By Charlyne Varkonyi Schaub
There is much we can learn – and transfer to our homes – from South Florida restaurant décor. We found ideas ranging from a sliding illustration that covers a flat-screen television at HMF at The Breakers on Palm Beach to a horizontal fireplace in the restaurant of the Miami Culinary Institute.
No one knows better how this works than Beverly Raphael, president and CEO of RCC Associates in Deerfield Beach. She estimates 60 percent of the company’s business is restaurant design, including high-profile spots such as Zuma in Miami, Rack’s, Piñon Grill and iPic’s Tanzy in Boca Raton, Kaluz in Fort Lauderdale and Del Frisco’s Grille in West Palm Beach.
“I first noticed when we were doing iPic that people were interested in using the unusual elements at home,” she says. “An acquaintance of mine lived on the ocean in Gulfstream and he wanted us to recreate the [cocoon lounge made from tree branches] for his home.”
Raphael also noticed that patrons of Kaluz were interested in duplicating the backlit resin room divider in the entrance. The same affect also is used in a horizontal strip on the restaurant wall.
Behind the bar at Zuma is another good idea – two different texture tiles applied horizontally and vertically.
One of the most dramatic presentations is the horizontal fireplace in the Miami Culinary Institute’s restaurant. Those who have been to the Royalton in Manhattan will recognize the technique, which gives a cozy feeling to the conversation area of the cocktail lounge.
The fireplace is vented to the outside and has a glass front to reduce the heat transmitted into the room, says Isabel Tragash of STA Architectural Group in Miami, the company that designed the space. She recommends the Montigo brand (montigo.com). Representatives will give advice but the company does not install, she says. The other option for South Florida fireplaces is biofuel, which does not require a gas line or propane tank.
“When we are designing a restaurant, we try to give it a sense of place so it has features that distinguish it and patrons leave with a memory of it,” she says. “When they leave with a memory such as wall treatment, light fixture or feature such as a fireplace, they may want to consider bringing the look home.”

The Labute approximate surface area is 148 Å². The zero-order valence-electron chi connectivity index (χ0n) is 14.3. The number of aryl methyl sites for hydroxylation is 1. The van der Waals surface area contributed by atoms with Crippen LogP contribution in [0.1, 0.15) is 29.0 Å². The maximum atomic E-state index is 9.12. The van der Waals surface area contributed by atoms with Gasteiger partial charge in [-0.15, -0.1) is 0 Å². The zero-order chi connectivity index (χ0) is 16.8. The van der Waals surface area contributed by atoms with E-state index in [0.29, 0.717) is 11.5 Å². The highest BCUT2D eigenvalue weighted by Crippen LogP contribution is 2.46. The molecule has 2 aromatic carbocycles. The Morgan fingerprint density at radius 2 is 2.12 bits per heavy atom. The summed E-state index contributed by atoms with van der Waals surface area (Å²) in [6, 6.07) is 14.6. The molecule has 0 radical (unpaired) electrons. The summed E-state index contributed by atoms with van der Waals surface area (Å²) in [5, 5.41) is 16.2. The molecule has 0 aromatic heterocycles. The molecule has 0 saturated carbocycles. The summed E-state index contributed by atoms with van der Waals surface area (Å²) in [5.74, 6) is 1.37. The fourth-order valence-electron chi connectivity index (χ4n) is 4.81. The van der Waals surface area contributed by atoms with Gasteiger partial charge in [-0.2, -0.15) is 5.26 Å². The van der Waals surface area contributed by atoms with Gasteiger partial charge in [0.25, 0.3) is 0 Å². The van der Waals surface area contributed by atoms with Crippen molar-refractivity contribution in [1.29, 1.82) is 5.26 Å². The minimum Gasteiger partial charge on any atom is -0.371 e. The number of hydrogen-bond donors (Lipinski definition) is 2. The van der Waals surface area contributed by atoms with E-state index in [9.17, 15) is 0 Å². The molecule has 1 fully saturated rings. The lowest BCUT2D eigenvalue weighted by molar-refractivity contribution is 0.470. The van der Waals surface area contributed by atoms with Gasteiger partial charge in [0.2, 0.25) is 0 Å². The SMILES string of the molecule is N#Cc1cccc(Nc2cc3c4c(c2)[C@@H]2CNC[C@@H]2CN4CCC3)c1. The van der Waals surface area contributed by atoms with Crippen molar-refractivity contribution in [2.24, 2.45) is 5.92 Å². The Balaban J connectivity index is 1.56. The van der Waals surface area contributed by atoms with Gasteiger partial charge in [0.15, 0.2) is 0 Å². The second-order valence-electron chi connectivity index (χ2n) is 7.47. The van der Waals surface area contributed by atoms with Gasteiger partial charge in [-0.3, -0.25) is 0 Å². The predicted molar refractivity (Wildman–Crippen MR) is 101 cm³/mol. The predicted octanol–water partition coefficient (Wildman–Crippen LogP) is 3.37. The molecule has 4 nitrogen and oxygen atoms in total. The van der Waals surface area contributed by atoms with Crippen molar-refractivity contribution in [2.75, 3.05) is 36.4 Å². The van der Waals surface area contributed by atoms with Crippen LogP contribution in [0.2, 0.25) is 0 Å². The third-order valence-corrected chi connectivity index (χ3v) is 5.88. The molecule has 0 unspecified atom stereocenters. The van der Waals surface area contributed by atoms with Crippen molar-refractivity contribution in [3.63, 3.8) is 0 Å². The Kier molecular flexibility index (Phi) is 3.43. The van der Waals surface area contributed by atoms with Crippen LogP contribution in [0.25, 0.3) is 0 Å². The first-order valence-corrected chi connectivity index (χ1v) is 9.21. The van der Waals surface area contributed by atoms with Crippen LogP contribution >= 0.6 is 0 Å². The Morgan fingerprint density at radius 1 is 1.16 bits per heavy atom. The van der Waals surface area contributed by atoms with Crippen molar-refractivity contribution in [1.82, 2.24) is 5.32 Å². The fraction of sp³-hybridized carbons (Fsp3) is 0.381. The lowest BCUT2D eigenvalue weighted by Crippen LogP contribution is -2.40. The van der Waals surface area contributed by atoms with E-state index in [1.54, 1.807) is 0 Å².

Adam Tihany, of Tihany Design in New York City, has created high-end restaurants such as Daniel and Per Se in New York, Bouchon in Beverly Hills and Saffron in Dubai, also put his distinctive mark on HMF at The Breakers on Palm Beach.
“HMF is very residential looking,” he says. “It doesn’t look like a club or lounge. What is fun is using the giant lamps if you have the space and high ceilings at home. They create an instant atmosphere and lower the ceiling. If you have a double height room and want to create intimacy it can be quite effective. It is like an indoor umbrella.”
Another good idea is covering the flat-screen television in the bar. Tihany commissioned a New York illustrator to create a print on canvas that evoked the 1950s cocktail culture of Palm Beach with The Breakers in the background. Attaching a canvas to a ¾-inch plywood pane and building a track for it to slide open and closed can duplicate the idea at home.
The bar at DelFrisco’s Grille in West Palm Beach features an interesting treatment of wood that can be translated to a home bar or an accent wall.
“[The owners] wanted rich, dramatic colors,” says Tammy O’Rourke, director of interior design at Glidden Spina + Partners in West Palm Beach. “The dark wood tone kept it rich and upscale. It has a casual but refined feeling. You have much more an impression of a higher-end design when the wood stains are darker.”
The initial idea was to use wenge wood but that proved too expensive, she says. The final product is walnut with a dark stain. This is not a do-it-yourself project. Each piece is cut, matched and planned to have different elevations.
ID & Design International of Fort Lauderdale has made a reputation designing some of the most unusual and creative restaurants in South Florida, such as Piñon Grill in Boca Raton and Kaluz in Fort Lauderdale. Olfat Ayad Jallad was the creative director on both projects, which received accolades for their design.
The design at Piñon features custom cast bronze sculptures that give the restaurant distinction, but it is the wall treatments that could translate into home design.
Accent walls feature natural wood simply stacked within a frame on either side of custom ironwork of Native American dancers that are silhouetted with silk fabric laminated between layers of glass to represent fire, says Wendy Wright, director of marketing and public relations for ID & Design International.
Small pieces of artwork are enhanced in size by large curved wooden frames. Wright says this can be achieved at home using a series of wood panels, canvas or simple box frames with wood veneer.
Diners at Kaluz have asked how to duplicate the illuminated resin and monolithic acrylic panels used as a room divider. The look can be translated into the home through use of partitions, screens or a way to integrate televisions into decorative wall treatments to create a dramatic focal point, Wright says. The concealed lighting is the key to the dramatic look.
Olfat Ayad Jallad
ID & Design International
3020 NE 32nd Ave, # 117,
Glidden Spina + Partners 1401 Forum Way #100,
West Palm Beach,
255 Jim Moran Blvd.,
135 West 27th St., Ninth Floor, New York, 212-366-5544, tihanydesign.com.
STA Architectural Group
3526 N. Miami Ave.,
Miami, 305-571-1811, staarchitecturalgroup.com.